I used a large skillet. Olive oil in the bottom. I layered what I found, right in the skillet, set on a medium flame: halved roasted tomatoes, frozen thawed chopped spinach, fried onions, fried mushrooms, diced cheddar. Then I beat together some eggs and milk, and poured this egg mixture evenly over all.Year round: Throw in a couple pouches Levana Meal Replacement Garden Vegetable. Cover and let the mixture firm up slightly, just enough to cut in wedges. Don’t overcook or the eggs will get tough.

Nori Hand Rolls:

Oh boy did I have fun making the hand rolls: I mixed what I found in a bowl: Cooked quinoa, minced ginger, scallions, cilantro, jalapeno, avocado, shredded carrots. I used this mixture to make nori hand rolls. Passover, so I didn’t have toasted sesame oil, wasabi, soy sauce, sesame seeds etc… Still it was fabulous.

Mixed Greens:

I threw all the salad greens I found in a salad platter: baby spinach, diced golden beets, diced lox, sliced granny smith apples, fennel. And bingo, I had a fabulous salad on my hands! Dressed it olive oil, cider vinegar, S&P.Mixed Greens: I found nice fresh crisp greens (arugala, mesclun, baby spinach), bits and pieces of smoked salmon, granny smith apple, roasted red peppers. That made me a wonderful main course salad, with a very simple oil and vinegar dressing.

Quinoa Pudding (Dessert).

I threw some cooked quinoa in a pot, with some almond milk, oil, golden raisins, brown sugar, cinnamon. Brought the whole thing to a boil. That’s all. It came out pretty amazing. Year round: Throw in a couple pouches Levana Meal Replacement Vanilla Bean

2. Reinventing Meals. Part Two. Meat.

Alas no pictures of this menu, as we made it during Yomtov. You will just have to take my word for it: It was fantastic. Here too, a whole feast for 50-60 guests in under one hour.


Fish soup


Pasta bolognese

Chicken salad on mixed greens

Chocolate-dipped fruit

Fish Soup:

I found some poached salmon and sea bass chunks, roasted plum tomatoes, some roasted diced potatoes, roasted red peppers, roasted sliced zucchini, a handful fried onions, a bunch flat parsley, a bunch cilantro. I threw everything in a pot, as is (meaning, not cut or minced further), a bottle white wine, olive oil, 4-5 bay leaves, paprika, with water to cover. As soon as the mixture came to a boil and cooked just 5-10 minuted beyond boiling point, the soup was ready (I fished out the bunch of parsley and the bunch of cilantro, and discarded them). Year round: Throw in a couple pouches Levana Meal Replacement Garden Vegetable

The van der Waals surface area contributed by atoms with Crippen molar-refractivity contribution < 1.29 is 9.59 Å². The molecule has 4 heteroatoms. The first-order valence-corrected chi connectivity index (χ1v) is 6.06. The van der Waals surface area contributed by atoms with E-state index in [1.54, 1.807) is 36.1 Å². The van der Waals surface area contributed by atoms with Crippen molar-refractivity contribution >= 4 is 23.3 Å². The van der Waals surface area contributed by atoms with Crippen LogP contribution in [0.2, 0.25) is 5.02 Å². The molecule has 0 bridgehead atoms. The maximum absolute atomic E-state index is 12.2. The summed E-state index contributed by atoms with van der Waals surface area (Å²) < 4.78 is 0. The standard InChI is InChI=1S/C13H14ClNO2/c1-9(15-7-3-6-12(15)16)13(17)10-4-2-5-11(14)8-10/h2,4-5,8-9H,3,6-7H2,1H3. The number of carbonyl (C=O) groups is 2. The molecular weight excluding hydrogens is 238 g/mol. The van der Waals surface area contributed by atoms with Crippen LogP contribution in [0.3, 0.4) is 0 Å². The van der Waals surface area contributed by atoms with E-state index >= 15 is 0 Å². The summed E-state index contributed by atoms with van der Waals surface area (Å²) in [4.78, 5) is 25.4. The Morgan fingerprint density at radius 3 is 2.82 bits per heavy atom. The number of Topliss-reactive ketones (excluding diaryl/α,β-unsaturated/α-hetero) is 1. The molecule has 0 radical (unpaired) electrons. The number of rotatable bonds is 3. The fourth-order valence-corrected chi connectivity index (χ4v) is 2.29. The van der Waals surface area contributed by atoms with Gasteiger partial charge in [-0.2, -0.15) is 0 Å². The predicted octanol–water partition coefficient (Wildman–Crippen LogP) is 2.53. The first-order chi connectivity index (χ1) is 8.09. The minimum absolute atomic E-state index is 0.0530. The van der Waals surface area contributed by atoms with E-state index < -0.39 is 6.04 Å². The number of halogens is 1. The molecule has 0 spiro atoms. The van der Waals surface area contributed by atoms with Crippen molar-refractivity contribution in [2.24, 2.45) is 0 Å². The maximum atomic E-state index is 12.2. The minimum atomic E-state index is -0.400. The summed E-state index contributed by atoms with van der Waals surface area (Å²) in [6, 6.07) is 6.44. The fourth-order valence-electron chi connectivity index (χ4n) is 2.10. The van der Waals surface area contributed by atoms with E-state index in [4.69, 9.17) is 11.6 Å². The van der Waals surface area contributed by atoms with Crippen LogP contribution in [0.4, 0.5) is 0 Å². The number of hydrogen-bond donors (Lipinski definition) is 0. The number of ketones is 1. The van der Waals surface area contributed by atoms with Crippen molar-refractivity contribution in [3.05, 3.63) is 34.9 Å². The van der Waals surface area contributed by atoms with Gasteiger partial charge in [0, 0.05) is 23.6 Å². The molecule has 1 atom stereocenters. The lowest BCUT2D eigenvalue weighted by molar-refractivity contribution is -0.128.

Oh boy I had fun with all the goodies I had on hand: I mixed chopped liver, finely minced chicken breast and smoked turkey, minced shallot, a little brandy, fresh thyme leaves and ground pepper. Year round: Throw in a couple pouches Levana Meal Replacement Mushroom Medley I pressed the mixture firmly in a mold (no cooking!), and sliced it.

Pasta Bolognese:

The kids whisked most of the wonderful finished dish away, as it looked lie they couldn’t get enough of it. What Nachas: I started with some meatballs in tomato sauce, mashed it all up in a large skillet, with some minced pieces of brisket, and tossed in some cooked pasta. That was the whole thing. Year round: Throw in a couple pouches Levana Meal Replacement Garden Vegetable

Chicken salad on mixed greens:

I diced the cooked chicken breasts I found, with some smoked turkey (do you see? I made two things with the cooked breasts and smoked turkey: The Paté and the chicken salad: how cool is that?), diced granny smith apple, diced celery, and some chopped toasted cashews. I made a quick mayo sauce, throwing in some grated horseradish and a drop almond milk to thin it a little, and piled the whole thing on thinly sliced Romaine hearts.

Chocolate-Dipped Fruit:

Here too, the kids beat us to the race. I melted some chocolate chips with a little oil and a little almond milk, it was ready in mere seconds, and we dipped skewered strawberries, pineapple cubes and banana chunks in the melted chocolate mixture.